With books in one hand and cans of corn, beans and soup in the other, 25-year-old Eun Kang was ready for class.
Bringing canned goods to feed poor county residents will mean an open book final exam for Kang and her 37 Western Civilization classmates at Anne Arundel CountyCommunity College.
With class discussions yesterday focusing on the 14th-century bubonic plague in Europe, teacher RitaVictoria Gomez has repeatedly tried to make classwork relevant. Students at the college are encouraged to extend their classroom to the community.
"I try to stress to them that as a community college, we are part of the larger community,"Gomez said. "Our very name says that. I like them to feel that they have to be aware of what's happening around them. This is a chance for them to participate. I've gotten no objections. I always make it optional."
Instead of complaints about Gomez's urgings to look beyond textbooks and to consider their part in history, students seem eager to see what she will come up with next.
Eighteen-year-old Stan Herman brought four cans of soup to ensure improved odds on passing the final exam that will be given the week of Dec. 16.
Jennifer Whitman took Gomez's class last year, and is still talking about it.
"It's a good idea to get the students involved," Whitman said. "It's areally a good class."
And this year, Herman sees it as a double opportunity to improve his grade and help the poor.
"It's extra motivation," he said. "I would have done something, but this just makes me more prompt. I definitely will do better having an open book test."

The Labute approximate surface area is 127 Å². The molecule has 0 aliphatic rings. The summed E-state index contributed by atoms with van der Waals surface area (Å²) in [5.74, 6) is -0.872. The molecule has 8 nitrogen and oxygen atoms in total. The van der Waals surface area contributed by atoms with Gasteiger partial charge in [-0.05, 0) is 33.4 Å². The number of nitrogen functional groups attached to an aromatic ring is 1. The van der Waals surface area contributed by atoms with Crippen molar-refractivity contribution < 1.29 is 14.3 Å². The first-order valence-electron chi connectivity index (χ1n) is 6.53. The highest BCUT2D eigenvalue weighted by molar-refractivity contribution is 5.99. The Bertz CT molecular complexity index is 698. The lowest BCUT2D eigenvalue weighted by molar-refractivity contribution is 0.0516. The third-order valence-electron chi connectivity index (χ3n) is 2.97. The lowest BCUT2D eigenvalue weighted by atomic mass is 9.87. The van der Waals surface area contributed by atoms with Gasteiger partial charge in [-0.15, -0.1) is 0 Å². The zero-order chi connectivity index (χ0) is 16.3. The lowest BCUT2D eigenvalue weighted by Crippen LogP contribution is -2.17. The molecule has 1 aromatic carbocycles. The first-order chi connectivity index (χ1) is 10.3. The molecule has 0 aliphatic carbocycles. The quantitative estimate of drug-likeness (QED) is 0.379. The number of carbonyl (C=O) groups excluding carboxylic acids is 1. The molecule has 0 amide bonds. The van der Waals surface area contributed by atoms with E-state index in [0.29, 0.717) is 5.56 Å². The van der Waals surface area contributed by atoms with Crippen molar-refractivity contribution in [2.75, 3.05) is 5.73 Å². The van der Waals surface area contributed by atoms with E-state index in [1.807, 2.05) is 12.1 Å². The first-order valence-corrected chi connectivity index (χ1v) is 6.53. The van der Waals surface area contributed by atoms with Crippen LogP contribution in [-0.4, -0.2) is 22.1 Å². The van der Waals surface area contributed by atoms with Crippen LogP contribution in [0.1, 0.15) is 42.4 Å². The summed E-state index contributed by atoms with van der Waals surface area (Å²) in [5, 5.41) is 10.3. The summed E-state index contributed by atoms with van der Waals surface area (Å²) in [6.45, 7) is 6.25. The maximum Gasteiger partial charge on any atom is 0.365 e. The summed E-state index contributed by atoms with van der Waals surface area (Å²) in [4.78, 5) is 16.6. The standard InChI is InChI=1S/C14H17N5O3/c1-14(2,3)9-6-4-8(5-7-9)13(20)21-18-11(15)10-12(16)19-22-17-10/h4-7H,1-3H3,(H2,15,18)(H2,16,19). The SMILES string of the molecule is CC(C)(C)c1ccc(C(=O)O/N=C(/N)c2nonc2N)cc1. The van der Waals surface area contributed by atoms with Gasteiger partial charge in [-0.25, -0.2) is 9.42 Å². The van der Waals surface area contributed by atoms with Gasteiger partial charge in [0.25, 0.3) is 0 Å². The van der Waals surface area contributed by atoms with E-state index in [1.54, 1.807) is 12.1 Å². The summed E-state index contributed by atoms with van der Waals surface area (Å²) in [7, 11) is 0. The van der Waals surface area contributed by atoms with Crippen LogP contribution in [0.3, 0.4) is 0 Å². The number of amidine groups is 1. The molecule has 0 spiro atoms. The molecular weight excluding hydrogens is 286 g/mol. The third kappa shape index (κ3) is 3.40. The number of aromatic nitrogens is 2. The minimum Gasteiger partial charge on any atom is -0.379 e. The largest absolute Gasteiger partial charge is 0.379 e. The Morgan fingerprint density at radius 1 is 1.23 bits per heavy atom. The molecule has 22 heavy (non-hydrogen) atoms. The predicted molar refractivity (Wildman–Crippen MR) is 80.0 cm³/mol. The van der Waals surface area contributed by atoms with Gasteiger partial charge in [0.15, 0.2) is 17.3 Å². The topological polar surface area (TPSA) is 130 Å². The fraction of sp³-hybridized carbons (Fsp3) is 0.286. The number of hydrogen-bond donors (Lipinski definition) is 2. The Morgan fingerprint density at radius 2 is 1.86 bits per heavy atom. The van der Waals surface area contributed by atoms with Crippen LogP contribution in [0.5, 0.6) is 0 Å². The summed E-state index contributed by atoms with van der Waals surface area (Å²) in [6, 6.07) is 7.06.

Students have until Friday to bring in their donations. If past performance means anything, procrastinators will wait until the last day. At least two canned donations from about 480 students enrolled in two sections of Western Civilization I and II classes will be distributed to local charities by student groups on campus.
In addition, the 43-year-old Cape St. Claire resident also teaches Russian History and Women in America.
Since 1969, Gomez has been trying to excite students about history.
Her career began as a high school teacher in New York City public schools. She has also taught at the ContraCosta Community College near Oakland, Calif., and served as a consultant for San Francisco public schools before leaving for Washington to work on her Ph.D. at George Washington University. Gomez moved to the county a year ago.
With only her dissertation to complete, Gomez spends her time teaching full time at the Arnold campus and devising ways tokeep students interested in history and the community.
Other classes have donated blood to alleviate shortages, conducted telephone interviews for the campus Center for the Study of Local Issues,and participated in Handicapped Awareness Day.
"I believe historyis more than dry facts," Gomez said. "I try to impart the idea that these were people living at a different time. One of the things that history teaches us is that we are part of the larger community."